When entrepreneurs seek backing from venture capitalists, they should be looking for many things besides just cold hard cash. In today’s startup market – where funding rounds are smaller and entrepreneurs must do more with less – one of the most important steps they must take early on is to form a strategic relationship with a potential partner.
It’s tempting for a startup to simply take funding wherever they can get it and not bother with anything else. But startups must learn to understand that they should look for venture backers who have money and the experience to help them through the ups and downs of the partnerships process.
For early-stage technology companies, having strong technical innovations and the ability to bring them to market in the least amount of time with the least amount of capital remain critical. But investors are looking hard at how much capital it takes to bring an enterprise to cash flow breakeven. Strategic partnerships properly thought through and implemented can help companies achieve this goal. The right partner can help to conserve capital, as well as provide leverage in the target market. Experienced VCs can also provide startups with assistance in the many aspects of developing, managing and harvesting the kinds of partnerships that can best help them to succeed in the long-term.
New companies certainly will still go the traditional route of raising capital, building products and developing initial distribution capability, and then go to the market to get revenue. But with the scarcity and higher price of capital today, more and more early-stage companies are opting for models based on developing partner relationships that they can rely on from inception through the life of company.
There are many kinds of partner relationships that can save capital, enhance revenue and create market opportunities. And partnerships can be structured in many ways, which may not necessarily involve giving up equity.
In terms of partnerships that save capital, Solid Works, a successful 3D computer aided design early-stage software company provides a good case in point. This startup did a terrific job of partnering with multiple companies early on to save capital by getting access to the various existing component technologies that were incorporated into its final product. The founders’ vision was to incorporate the various technologies to build the very best product and get it to market as quickly as possible. One of the principle value adds the founders brought to the company was the knowledge of which companies to partner with, which components to rely on, and the details of how best to integrate the components into the revolutionary new product that resulted. But had they built the product themselves from the ground up, they would have missed the market opportunity.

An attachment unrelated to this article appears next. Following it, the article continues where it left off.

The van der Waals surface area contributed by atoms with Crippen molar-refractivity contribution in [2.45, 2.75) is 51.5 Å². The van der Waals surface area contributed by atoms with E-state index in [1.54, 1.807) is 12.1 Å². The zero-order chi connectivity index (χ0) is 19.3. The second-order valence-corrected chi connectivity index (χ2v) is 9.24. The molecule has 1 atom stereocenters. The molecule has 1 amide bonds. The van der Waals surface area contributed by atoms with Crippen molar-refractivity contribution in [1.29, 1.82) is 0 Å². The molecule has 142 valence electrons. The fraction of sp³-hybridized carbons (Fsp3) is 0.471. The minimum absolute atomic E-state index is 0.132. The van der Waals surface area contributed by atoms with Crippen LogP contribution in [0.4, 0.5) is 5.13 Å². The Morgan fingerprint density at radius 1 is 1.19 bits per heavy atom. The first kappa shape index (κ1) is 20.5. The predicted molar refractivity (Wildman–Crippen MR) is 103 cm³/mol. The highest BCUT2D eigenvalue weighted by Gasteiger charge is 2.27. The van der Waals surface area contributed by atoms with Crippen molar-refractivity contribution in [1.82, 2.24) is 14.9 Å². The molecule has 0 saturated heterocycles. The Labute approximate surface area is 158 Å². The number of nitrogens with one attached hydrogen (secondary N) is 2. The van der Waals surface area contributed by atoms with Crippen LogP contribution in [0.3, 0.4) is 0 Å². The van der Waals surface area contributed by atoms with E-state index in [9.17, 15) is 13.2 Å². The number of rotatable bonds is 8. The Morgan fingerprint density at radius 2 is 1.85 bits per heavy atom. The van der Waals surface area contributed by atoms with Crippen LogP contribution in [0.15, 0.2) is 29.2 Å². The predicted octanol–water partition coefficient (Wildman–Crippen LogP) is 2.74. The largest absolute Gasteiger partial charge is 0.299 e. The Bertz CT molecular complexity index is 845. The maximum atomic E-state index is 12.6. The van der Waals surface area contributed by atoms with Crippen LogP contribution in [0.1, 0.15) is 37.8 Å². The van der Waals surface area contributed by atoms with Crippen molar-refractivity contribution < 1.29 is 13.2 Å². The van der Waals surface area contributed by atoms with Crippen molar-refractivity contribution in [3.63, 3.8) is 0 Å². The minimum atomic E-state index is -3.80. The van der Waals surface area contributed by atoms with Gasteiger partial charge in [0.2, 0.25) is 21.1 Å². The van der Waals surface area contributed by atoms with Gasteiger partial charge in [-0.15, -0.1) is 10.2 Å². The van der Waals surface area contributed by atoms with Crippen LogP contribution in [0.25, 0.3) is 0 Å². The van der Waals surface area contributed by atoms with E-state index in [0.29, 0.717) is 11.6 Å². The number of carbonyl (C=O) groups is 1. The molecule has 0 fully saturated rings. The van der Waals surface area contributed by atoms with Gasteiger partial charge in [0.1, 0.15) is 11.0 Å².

Startups might also enter into partnerships to gain the expertise and knowledge that the larger, established companies can offer. These partnerships can help startups avoid common mistakes and gain industry endorsements from leading vendors. In this way an early-stage company, which has a hot technology innovation but no visibility in the market, can be recognized through its relationship with the larger company.
For example, Epoch Systems, a startup storage management company, was unknown in the market and was unsuccessful selling its products to large corporate customers. But after the startup announced a relationship with the largest storage company in the industry, it gained credibility with end users and analysts.
Other types of partnerships can open up distribution channels that startups can leverage for market validation and endorsement, as well as greater near-term revenue. And partners with established market positions can not only validate ideas and products, but also can provide access to their own existing customers early on so that the startups can get to market quicker. A quicker entry into the market means the startup will generate revenue much sooner.
Partnerships that are focused on distribution sometimes can be structured with prepayments, which provide needed capital without causing equity dilution. Generally, companies that agree to prepay for future products in this way typically do so only in cases where they view the technology as especially innovative. Once they make prepayments, however, they are motivated to help the sell the product so that they get value from their investment.
As an example, Atria Software, an early-stage development tools company, was able to structure an early OEM deal with a leading workstation manufacturer in which that company prepaid $1.5 million for future product. The prepayment significantly lowered the equity capital requirements for Atria. The workstation company also introduced the product to its customer base early, thus giving the startup valuable feedback. That feedback showed that the customers wanted to work directly with Atria and revealed the need for the startup to add a direct distribution channel and rely less on indirect channels.